‘No, no, keep the dog out!’ cried Lesage in an agony of apprehension.
‘You fool, our only chance is to kill it.’
‘But it is in leash.’
’If it is in leash nothing can save us. But if, as I think, it is running free, then we may escape yet.’
Lesage cowered up against the table, with his agonised eyes fixed upon the blue-black square of the door. The man who had befriended me still swayed his body about with a singular half-smile upon his face. His skinny hand was twitching at the frill of his shirt, and I conjectured that he held some weapon concealed there. Toussac stood between them and the open door, and, much as I feared and loathed him, I could not take my eyes from his gallant figure. As to myself, I was so much occupied by the singular drama before me, and by the impending fate of those three men of the cottage, that all thought of my own fortunes had passed completely out of my mind. On this mean stage a terrible all-absorbing drama was being played, and I, crouching in a squalid recess, was to be the sole spectator of it. I could but hold my breath and wait and watch.
And suddenly I became conscious that they could all three see something which was invisible to me. I read it from their tense faces and their staring eyes. Toussac swung his axe over his shoulder and poised himself for a blow. Lesage cowered away and put one hand between his eyes and the open door. The other ceased swinging his spindle legs and sat like a little brown image upon the edge of his box. There was a moist pattering of feet, a yellow streak shot through the doorway, and Toussac lashed at it as I have seen an English cricketer strike at a ball. His aim was true, for he buried the head of the hatchet in the creature’s throat, but the force of his blow shattered his weapon, and the weight of the hound carried him backwards on to the floor. Over they rolled and over, the hairy man and the hairy dog, growling and worrying in a bestial combat. He was fumbling at the animal’s throat, and I could not see what he was doing, until it gave a sudden sharp yelp of pain, and there was a rending sound like the tearing of canvas. The man staggered up with his hands dripping, and the tawny mass with the blotch of crimson lay motionless upon the floor.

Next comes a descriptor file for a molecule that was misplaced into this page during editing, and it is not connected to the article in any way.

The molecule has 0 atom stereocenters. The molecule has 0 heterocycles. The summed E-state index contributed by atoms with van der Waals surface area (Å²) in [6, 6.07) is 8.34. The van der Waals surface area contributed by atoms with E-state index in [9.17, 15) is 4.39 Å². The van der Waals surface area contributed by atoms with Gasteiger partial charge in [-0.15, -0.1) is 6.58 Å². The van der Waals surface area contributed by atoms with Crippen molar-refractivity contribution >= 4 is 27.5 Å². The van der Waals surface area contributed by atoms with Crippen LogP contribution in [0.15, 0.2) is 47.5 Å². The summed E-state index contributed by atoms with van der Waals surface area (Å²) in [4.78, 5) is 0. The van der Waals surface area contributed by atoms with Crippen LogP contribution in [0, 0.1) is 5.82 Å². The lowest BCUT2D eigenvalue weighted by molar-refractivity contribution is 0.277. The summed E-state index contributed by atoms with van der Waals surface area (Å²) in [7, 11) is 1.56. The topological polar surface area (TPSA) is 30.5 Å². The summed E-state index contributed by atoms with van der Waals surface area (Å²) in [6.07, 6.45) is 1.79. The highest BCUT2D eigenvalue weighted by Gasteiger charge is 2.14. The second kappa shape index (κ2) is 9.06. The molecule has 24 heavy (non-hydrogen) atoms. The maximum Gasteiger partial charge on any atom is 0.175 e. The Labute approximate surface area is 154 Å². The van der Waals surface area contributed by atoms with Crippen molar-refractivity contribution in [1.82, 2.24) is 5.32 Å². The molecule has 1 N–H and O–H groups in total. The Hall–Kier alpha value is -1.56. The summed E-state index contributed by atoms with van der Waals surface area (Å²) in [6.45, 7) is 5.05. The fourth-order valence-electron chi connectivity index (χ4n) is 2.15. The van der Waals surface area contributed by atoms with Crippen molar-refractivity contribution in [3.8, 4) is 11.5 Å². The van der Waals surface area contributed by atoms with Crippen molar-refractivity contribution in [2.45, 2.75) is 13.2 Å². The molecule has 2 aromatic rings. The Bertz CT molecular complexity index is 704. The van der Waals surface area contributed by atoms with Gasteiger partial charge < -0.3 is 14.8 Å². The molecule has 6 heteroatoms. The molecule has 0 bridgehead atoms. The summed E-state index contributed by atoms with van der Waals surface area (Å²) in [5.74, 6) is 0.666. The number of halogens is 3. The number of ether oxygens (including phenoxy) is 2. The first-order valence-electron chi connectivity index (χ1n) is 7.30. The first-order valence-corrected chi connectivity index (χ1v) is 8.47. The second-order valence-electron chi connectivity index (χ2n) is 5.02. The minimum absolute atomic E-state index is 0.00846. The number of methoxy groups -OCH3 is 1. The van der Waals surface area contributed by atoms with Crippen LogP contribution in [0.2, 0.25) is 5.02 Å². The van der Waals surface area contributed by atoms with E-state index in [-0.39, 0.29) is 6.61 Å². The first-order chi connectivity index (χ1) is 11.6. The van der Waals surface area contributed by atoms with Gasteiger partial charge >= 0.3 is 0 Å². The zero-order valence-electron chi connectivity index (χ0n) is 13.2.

‘Now!’ cried Toussac in a voice of thunder, ‘now!’ and he rushed from the hut.
Lesage had shrunk away into the corner in a frenzy of fear whilst Toussac had been killing the hound, but now he raised his agonised face, which was as wet as if he had dipped it into a basin.
‘Yes, yes,’ he cried; ’we must fly, Charles. The hound has left the police behind, and we may still escape.’
But the other, with the same imperturbable face, motionless save for the rhythm of his jaw muscles, walked quietly over and closed the door upon the inside.
‘I think, friend Lucien,’ said he in his quiet voice, ’that you had best stay where you are.’